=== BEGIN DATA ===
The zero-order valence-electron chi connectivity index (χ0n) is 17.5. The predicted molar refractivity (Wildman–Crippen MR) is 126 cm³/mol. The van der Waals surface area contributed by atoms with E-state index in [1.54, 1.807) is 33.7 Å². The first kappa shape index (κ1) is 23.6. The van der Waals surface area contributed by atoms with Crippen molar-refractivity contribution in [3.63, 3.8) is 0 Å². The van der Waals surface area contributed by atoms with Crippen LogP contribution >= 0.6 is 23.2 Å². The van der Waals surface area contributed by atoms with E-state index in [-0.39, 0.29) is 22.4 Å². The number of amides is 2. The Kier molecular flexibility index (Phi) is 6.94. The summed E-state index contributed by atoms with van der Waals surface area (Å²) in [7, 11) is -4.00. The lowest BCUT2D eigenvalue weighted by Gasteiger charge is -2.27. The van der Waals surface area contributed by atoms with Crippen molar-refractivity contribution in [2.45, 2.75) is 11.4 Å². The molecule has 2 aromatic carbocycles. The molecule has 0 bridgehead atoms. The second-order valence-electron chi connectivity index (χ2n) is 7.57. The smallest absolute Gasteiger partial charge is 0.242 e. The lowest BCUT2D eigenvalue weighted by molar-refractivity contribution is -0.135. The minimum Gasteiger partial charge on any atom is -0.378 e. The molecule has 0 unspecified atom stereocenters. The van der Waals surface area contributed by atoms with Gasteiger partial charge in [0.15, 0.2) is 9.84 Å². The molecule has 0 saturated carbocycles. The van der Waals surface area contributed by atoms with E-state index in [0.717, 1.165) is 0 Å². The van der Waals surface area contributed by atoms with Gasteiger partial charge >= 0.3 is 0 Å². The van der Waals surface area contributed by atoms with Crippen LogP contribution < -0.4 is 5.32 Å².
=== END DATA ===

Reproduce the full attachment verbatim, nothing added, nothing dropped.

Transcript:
The zero-order valence-electron chi connectivity index (χ0n) is 17.5. The predicted molar refractivity (Wildman–Crippen MR) is 126 cm³/mol. The van der Waals surface area contributed by atoms with E-state index in [1.54, 1.807) is 33.7 Å². The first kappa shape index (κ1) is 23.6. The van der Waals surface area contributed by atoms with Crippen molar-refractivity contribution in [3.63, 3.8) is 0 Å². The van der Waals surface area contributed by atoms with Crippen LogP contribution >= 0.6 is 23.2 Å². The van der Waals surface area contributed by atoms with E-state index in [-0.39, 0.29) is 22.4 Å². The number of amides is 2. The Kier molecular flexibility index (Phi) is 6.94. The summed E-state index contributed by atoms with van der Waals surface area (Å²) in [7, 11) is -4.00. The lowest BCUT2D eigenvalue weighted by Gasteiger charge is -2.27. The van der Waals surface area contributed by atoms with Crippen molar-refractivity contribution in [2.45, 2.75) is 11.4 Å². The molecule has 2 aromatic carbocycles. The molecule has 0 bridgehead atoms. The second-order valence-electron chi connectivity index (χ2n) is 7.57. The smallest absolute Gasteiger partial charge is 0.242 e. The lowest BCUT2D eigenvalue weighted by molar-refractivity contribution is -0.135. The minimum Gasteiger partial charge on any atom is -0.378 e. The molecule has 0 unspecified atom stereocenters. The van der Waals surface area contributed by atoms with Gasteiger partial charge in [0.15, 0.2) is 9.84 Å². The molecule has 0 saturated carbocycles. The van der Waals surface area contributed by atoms with E-state index in [0.717, 1.165) is 0 Å². The van der Waals surface area contributed by atoms with Gasteiger partial charge >= 0.3 is 0 Å². The van der Waals surface area contributed by atoms with Crippen LogP contribution < -0.4 is 5.32 Å².